At Ceramica Living, we recommend you come in store and seek the professional advice of our experienced team. However, there are a few questions that you can answer to determine what tile is likely best suited to your desired room:
How big is your room? For example, if you are designing a large space such as a kitchen or living room, we recommend exploring our range of larger floor tiles to complement the room’s size.
What is the space going to be used for? For example, an en suite would likely have minimal foot traffic, so it would be appropriate to opt for a tile with a rating of 1 or 2. However, a family bathroom that is being used more frequently may require tiles that can withstand more traffic, with a rating of 3 or 4.
What atmosphere are you trying to create? Tiles in a warm family room will likely differ from ones used in an entry or bathroom. Additionally, you may opt for a more basic style using our marble or travertine tiles, or perhaps you have an eye for abstract and unique designs. Either way, you will find the perfect tiles to complement any style at Ceramica Living.
If you are still unsure about what tiles to choose, or have any enquires about our other products, please do not hesitate to give us a call on … or drop into our showroom!
The key difference between porcelain and ceramic tiles is the degree of strength and durability. Where they are both made from the same clay, porcelain tiles incorporate other minerals to create a more hard-wearing product. They are also fired at a higher temperature during production, and are slightly more water resistant. However, ceramic tiles are still of high quality, and their durability can be improved when a high quality glaze is applied.
Tile wear ratings determine the strength of the tile, with 1 being the weakest, and 5 the strongest. There are several environmental elements which must be taken into consideration upon selecting the appropriate tile, including; space, traffic and floor size. For example, tiles with a rating of 2 can be used in home bathrooms where traffic is limited, where tiles with a 5-point rating are required for commercial spaces and large scale buildings.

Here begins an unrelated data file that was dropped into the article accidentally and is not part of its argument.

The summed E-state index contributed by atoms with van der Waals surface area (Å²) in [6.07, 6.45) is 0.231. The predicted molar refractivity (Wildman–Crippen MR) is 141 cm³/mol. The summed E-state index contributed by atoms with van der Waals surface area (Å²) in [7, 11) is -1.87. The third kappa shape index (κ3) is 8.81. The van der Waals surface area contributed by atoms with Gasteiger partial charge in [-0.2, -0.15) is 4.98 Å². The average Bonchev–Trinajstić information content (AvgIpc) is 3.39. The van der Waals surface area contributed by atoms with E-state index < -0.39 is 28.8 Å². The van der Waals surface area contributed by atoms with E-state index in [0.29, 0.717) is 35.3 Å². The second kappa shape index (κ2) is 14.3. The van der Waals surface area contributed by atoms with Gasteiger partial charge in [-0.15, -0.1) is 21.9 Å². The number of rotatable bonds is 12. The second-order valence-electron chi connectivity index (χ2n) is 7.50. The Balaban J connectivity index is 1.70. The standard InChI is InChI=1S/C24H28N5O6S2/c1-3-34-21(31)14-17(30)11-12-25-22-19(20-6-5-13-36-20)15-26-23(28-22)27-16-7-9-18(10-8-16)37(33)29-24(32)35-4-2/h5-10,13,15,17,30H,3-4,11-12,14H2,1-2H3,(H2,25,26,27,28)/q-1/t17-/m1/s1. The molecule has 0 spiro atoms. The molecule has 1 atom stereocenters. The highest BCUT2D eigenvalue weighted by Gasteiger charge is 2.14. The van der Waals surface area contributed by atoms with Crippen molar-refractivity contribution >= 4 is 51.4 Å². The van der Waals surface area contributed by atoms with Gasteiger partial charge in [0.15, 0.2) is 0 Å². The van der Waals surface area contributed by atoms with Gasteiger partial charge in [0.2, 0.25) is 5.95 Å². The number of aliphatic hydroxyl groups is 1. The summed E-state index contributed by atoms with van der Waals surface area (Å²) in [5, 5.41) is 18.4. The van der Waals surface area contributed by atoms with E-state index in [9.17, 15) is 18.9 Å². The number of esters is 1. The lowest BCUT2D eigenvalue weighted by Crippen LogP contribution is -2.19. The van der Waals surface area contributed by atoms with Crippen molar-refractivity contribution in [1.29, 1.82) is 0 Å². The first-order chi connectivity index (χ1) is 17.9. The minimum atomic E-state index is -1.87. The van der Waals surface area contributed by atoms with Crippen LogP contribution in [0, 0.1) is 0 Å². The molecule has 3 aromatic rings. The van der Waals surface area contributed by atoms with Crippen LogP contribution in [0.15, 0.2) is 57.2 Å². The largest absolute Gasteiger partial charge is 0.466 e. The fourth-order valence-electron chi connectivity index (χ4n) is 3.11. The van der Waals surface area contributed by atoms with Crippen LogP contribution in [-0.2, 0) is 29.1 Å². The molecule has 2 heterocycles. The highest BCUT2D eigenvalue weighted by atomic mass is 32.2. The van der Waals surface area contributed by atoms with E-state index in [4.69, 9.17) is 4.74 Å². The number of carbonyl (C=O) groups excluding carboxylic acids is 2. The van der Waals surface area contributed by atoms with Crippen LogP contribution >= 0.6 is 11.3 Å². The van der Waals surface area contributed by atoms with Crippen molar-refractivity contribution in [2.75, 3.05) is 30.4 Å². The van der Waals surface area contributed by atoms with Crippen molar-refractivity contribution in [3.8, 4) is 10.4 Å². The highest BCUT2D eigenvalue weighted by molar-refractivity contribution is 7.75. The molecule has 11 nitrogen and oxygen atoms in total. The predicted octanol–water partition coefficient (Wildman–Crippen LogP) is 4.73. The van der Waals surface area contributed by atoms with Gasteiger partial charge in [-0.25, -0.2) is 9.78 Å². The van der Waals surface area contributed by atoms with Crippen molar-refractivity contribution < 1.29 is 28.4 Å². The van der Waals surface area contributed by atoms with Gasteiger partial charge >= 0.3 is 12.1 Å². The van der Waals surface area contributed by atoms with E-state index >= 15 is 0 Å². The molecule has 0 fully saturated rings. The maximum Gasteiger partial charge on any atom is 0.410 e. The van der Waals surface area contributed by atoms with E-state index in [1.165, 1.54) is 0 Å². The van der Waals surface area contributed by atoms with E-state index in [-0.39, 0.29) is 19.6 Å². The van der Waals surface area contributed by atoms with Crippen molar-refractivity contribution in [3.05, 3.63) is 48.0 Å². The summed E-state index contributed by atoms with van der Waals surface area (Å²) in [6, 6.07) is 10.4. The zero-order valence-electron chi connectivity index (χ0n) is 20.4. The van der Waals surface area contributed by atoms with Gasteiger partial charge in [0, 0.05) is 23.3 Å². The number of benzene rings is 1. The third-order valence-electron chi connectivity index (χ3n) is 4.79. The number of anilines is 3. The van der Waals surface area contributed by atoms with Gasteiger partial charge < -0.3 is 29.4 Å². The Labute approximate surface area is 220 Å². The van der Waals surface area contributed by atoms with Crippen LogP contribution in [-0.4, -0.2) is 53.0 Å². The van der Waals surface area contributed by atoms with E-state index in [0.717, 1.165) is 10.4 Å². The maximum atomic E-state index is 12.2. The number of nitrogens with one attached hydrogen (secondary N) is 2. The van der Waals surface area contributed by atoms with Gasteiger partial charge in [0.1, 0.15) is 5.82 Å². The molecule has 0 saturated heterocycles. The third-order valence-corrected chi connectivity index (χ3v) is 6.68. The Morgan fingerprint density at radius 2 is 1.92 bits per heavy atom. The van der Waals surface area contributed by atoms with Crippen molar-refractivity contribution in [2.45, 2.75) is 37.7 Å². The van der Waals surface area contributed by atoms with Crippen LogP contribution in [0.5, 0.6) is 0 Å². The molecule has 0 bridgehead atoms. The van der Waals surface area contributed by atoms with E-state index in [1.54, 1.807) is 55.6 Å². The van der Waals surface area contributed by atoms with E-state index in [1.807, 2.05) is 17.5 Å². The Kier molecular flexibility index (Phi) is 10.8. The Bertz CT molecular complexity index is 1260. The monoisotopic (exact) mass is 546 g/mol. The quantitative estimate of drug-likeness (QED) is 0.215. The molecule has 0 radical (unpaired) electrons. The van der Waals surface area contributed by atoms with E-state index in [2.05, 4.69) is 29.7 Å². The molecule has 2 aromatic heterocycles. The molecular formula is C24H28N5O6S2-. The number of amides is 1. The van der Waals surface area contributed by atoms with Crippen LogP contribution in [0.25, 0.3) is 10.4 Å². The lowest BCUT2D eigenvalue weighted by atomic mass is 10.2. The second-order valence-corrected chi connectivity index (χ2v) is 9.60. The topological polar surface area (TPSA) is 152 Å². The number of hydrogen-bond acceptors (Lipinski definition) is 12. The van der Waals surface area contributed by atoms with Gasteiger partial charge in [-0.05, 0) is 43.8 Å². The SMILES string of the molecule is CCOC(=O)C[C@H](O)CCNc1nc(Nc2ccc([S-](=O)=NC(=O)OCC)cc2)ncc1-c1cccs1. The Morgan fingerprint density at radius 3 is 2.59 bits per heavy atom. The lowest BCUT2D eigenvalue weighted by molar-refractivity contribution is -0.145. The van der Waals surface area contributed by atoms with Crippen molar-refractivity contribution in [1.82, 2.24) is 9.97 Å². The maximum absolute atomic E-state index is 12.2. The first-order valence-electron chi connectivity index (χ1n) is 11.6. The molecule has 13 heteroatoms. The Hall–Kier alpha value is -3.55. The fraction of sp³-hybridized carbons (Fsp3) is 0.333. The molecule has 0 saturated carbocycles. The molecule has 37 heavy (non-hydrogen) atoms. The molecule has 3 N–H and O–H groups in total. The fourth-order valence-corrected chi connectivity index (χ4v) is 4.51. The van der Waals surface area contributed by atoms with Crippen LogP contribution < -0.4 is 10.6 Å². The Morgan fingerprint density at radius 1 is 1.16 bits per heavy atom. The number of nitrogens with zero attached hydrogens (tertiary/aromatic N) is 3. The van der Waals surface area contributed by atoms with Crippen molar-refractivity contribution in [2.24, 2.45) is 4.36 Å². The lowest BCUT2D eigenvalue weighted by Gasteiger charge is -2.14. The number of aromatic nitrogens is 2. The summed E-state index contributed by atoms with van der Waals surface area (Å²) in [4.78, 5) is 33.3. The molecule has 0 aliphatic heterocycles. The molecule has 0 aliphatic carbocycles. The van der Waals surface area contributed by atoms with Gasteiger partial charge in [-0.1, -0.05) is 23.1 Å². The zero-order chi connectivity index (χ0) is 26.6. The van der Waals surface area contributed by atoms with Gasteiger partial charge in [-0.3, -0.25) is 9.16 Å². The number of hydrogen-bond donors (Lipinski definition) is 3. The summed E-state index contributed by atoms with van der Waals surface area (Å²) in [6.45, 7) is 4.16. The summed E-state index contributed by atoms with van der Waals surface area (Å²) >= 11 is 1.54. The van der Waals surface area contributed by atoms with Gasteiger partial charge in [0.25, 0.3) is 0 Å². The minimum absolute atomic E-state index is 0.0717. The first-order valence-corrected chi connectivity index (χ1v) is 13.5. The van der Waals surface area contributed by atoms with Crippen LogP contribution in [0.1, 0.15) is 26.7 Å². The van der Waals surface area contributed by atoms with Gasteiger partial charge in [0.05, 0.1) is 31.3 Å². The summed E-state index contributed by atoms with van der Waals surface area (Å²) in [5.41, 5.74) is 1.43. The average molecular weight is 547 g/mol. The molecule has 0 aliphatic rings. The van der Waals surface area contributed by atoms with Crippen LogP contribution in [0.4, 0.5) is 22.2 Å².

Wall tiles are lighter in weight, and softer in composition. This makes them easy to install without putting too much weight pressure on walls.
Sealants are formulated to provide a protective layer on the treated tile surface. This layer prevents dirt from penetrating into the tile, making everyday maintenance easier. Note: sealants are best used indoors – the film produced as a result of treatment may trap moisture when outdoors.
Tile type largely determines the need for sealing. Polished porcelain tiles generally need to be sealed as to prevent any impurities from entering the micro pores when it comes time to grout, particularly when using a dark coloured grout. Note: standard porcelain and ceramic tiles generally do not require sealing. For clarification, please ask one of the friendly staff at Ceramica Living prior to tile installation.
Natural stone typically requires sealing, due to its absorbent and stain-prone characteristics. In order to maintain protection, re-sealing should be performed every two to three years, or even once annually for heavily-used stone surfaces. You can check your surface’s seal quality by placing a few drops of water on the grout lines – if the drops hold their shape, the current sealer is adequate. If the drops rapidly absorb, it is time to re-seal!
The quality of your ongoing maintenance will greatly affect the durability of the sealant, and the look of the natural stone will not be compromised if a high quality sealant and cleaner is used. Note: natural stone used indoors will require sealing after installation, and prior to grouting.
Glazed porcelain tiles are made using a decorative, hard-wearing glaze over the porcelain base, which can be either matte or glaze. Polished porcelain tiles is simply the pure porcelain which has been polished.
Gloss tiles are reflective, with angles of light effectively making a small room appear bigger. However, they can be slippery when wet, making them better suited for walls. Matte tiles are extremely popular for bathroom floor tiles, especially in spaces with greater surface area. Note: rougher tiles provide greater grip, so you may like to opt for a texturized style.
Disclaimer: These posts contain general tiling information only. If you need advice based on your particular circumstances you can contact us directly via phone or email.